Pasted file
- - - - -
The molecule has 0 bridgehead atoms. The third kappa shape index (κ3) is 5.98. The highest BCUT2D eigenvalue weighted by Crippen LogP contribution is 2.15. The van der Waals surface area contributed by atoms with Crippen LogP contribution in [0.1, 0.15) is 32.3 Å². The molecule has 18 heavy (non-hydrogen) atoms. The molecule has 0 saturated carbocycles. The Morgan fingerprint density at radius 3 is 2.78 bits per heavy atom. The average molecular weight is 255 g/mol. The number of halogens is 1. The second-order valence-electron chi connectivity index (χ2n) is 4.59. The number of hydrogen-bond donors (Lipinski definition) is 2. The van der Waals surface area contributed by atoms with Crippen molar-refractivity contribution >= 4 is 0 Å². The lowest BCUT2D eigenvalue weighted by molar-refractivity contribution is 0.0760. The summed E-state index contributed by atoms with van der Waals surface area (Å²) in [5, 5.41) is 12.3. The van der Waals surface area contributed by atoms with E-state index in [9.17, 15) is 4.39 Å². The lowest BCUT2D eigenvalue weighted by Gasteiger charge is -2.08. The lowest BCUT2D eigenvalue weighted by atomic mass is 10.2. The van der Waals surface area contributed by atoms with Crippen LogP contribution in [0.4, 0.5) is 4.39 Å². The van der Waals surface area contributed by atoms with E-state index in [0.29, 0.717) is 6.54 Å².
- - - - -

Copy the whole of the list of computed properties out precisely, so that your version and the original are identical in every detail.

The molecule has 0 bridgehead atoms. The third kappa shape index (κ3) is 5.98. The highest BCUT2D eigenvalue weighted by Crippen LogP contribution is 2.15. The van der Waals surface area contributed by atoms with Crippen LogP contribution in [0.1, 0.15) is 32.3 Å². The molecule has 18 heavy (non-hydrogen) atoms. The molecule has 0 saturated carbocycles. The Morgan fingerprint density at radius 3 is 2.78 bits per heavy atom. The average molecular weight is 255 g/mol. The number of halogens is 1. The second-order valence-electron chi connectivity index (χ2n) is 4.59. The number of hydrogen-bond donors (Lipinski definition) is 2. The van der Waals surface area contributed by atoms with Crippen molar-refractivity contribution >= 4 is 0 Å². The lowest BCUT2D eigenvalue weighted by molar-refractivity contribution is 0.0760. The summed E-state index contributed by atoms with van der Waals surface area (Å²) in [5, 5.41) is 12.3. The van der Waals surface area contributed by atoms with E-state index in [9.17, 15) is 4.39 Å². The lowest BCUT2D eigenvalue weighted by Gasteiger charge is -2.08. The lowest BCUT2D eigenvalue weighted by atomic mass is 10.2. The van der Waals surface area contributed by atoms with Crippen LogP contribution in [0.4, 0.5) is 4.39 Å². The van der Waals surface area contributed by atoms with E-state index in [0.29, 0.717) is 6.54 Å².